18 May 2009, 12:13pm
Wolves
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Idaho Wildlife Services FY 2008 Wolf Activity Report

The entire report is [here]. Some excerpts:

Results: Brief summaries that pertain to those investigations which resulted in a finding of confirmed or probable wolf damage are available on request from the ID WS State Office.

Investigations Summary: WS conducted 186 depredation investigations related to wolf complaints in FY 2008 (as compared to 133 in 2007, an increase of almost 40%). Of those 186 investigations, 129 (~69%) involved confirmed depredations, 34 (~18%) involved probable depredations, 14 (~8%) were possible/unknown wolf depredations and 9 (~5%) of the complaints were due to causes other than wolves.

- Based on Idaho WS investigations, the minimum number of confirmed and probable livestock depredations due to wolves in FY 2008 was:

a. Confirmed:

- 74 calves (killed), 7 calves (injured) (as compared to 41 calves killed, and 8 calves injured in FY 2007)

- 11 cows (killed) (as compared to 10 cows killed and 2 cows injured in FY 2007)

- 225 sheep (killed), (as compared to 219 sheep killed and 41 sheep injured in FY 2007) (note: 12 of the 225 sheep confirmed killed were from one depredation incident that occurred just across the state line in Lincoln County, Wyoming)

- 13 dogs (killed), 8 dogs (injured) (as compared to 6 dogs killed and 4 injured in FY 2007)

b. Probable:

- 23 calves (killed), 1 calf (injured) (as compared to 20 calves killed and 1 calf injured in FY 2007)

- 4 cows (killed) (as compared to 3 cows killed in FY 2007)

- 63 sheep (killed), 3 sheep (injured) (as compared to 14 sheep killed and 148 sheep missing and presumed dead and 1 injured in FY 2007). (note: 13 of the sheep listed as probable wolf kills were involved in the depredation in Wyoming that is listed above).

- 1 dog (killed), 2 dogs (injured) (as compared to 5 dogs (killed) in FY 2007).

18 May 2009, 11:39am
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The Hailey Wolf Rally

by Tony Mayer, SaveElk.com

I would estimate 300-350 in attendance and the parking lot was full of cars. The meeting started at 6:00 pm and the caretakers had to turn out the lights at 11:00 pm –- there simply was not enough time for everyone who filled out a comment card to be heard. A lot of passion rose about this issue, with 99.9 % of the residents saying something must be done right away to control and remove the wolves.

Idaho Fish and Game Director Cal Groen indicated that the IDFG is keenly aware of the urgency of this wolf issue. He said his department is capable of managing wolves just as they do all other game species. Along with Cal, there were other speakers including myself who commented (representatives from pro-wolf groups like Defenders of Wildlife (DoW) and the Sierra Club declined to speak).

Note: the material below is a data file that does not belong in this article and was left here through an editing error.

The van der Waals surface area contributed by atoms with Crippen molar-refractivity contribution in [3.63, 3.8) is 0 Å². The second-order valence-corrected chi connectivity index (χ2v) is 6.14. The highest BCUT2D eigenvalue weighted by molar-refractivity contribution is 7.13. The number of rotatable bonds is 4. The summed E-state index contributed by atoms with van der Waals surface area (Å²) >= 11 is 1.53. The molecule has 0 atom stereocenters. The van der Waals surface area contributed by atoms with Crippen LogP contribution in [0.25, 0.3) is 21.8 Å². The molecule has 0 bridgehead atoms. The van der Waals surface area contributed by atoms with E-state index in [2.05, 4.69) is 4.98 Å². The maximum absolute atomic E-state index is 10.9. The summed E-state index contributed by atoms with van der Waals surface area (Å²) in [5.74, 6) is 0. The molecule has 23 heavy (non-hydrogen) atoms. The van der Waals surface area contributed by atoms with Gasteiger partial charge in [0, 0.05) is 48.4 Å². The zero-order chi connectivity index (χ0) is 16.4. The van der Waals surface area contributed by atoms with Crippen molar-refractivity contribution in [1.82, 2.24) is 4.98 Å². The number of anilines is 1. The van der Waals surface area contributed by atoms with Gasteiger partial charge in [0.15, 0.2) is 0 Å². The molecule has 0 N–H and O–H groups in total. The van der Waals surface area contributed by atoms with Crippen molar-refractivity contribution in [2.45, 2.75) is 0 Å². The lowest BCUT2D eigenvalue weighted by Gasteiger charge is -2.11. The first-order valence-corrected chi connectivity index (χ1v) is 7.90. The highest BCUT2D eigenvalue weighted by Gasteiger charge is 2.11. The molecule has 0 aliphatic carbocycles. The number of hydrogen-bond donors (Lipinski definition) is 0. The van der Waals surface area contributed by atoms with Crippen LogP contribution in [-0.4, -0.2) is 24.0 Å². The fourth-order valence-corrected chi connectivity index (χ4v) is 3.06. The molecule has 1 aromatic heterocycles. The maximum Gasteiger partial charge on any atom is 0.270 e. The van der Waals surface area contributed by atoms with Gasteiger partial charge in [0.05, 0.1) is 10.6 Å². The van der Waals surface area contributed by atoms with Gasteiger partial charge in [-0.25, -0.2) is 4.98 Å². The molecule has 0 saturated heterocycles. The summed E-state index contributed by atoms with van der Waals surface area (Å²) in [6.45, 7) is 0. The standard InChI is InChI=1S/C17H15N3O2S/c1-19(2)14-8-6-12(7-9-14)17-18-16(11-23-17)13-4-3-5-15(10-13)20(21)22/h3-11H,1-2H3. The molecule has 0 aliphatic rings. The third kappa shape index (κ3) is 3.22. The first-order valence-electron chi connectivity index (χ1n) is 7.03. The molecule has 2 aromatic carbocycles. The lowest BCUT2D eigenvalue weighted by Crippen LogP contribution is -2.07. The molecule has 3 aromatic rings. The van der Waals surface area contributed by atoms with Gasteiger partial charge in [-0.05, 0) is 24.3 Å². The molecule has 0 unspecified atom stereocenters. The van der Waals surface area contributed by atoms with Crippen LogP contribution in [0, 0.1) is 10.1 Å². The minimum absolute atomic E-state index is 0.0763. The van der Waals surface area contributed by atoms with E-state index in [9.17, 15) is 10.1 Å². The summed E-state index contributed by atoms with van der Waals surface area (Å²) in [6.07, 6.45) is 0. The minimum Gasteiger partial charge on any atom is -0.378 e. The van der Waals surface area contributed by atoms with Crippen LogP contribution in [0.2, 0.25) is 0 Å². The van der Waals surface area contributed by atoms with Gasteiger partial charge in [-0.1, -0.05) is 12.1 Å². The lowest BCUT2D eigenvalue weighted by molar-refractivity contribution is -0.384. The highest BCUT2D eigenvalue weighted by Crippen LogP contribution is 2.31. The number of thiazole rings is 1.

All the speakers commented on how this wolf introduction program has turned into a major debacle, and how unmanaged wolves are systematically destroying and eradicating our states ungulate and other wildlife. There was much public comment — all of it was decidedly anti-wolf, “get them out of here” rhetoric voiced by everyone. There was comment after comment about people and livestock being harassed, threatened and attacked, and individuals witnessing elk being sport killed and slaughtered by wolves.

What’s surprising about these decidedly anti-wolf testimonials is that they were made by residents presumably right in the heart of the pro-wolf territory. I fully expected that pro-wolf advocates would amass a major group of supporting their position, but they did not.

Wayne Willich, the Mayor of Sun Valley spoke, and he was quite impassioned and expressed his grave concerns about wolves and the way the wolf population has gotten totally out of hand in the Valley.

Willich stood before the crowd pointing his finger at the pro-wolvers and occasionally at Cal Groen and other IDFG personnel in attendance. He said that he came to the valley about 10 years ago from back East and at that time he was decidedly for animal rights, and was opposed to hunting and the killing animals. He since has changed and understands and appreciates the values of most Idahoans. He’s gotten a concealed weapons permit and now enjoys shooting and fishing, along with his many other outdoor pastimes. He says the Valley’s way of life is being threatened “to the core” by these wolves. He believes that this wolf situation has gotten entirely out of hand and something has to be done immediately. He believes the wolves have caused the natural order of things to turn “upside down”. Elk are being chased through the streets of town with wolves killing them within yards of buildings. He doesn’t feel safe in his own home as wolves often wander through his yard and he recently had a mountain line slaughtered by wolves within 100 yards from his home. That just isn’t right. Residents and visitors are afraid. Do they dare venture out from their safe surroundings? He is very concerned that someone is destined get attacked by a wolf as they become increasingly human habituated.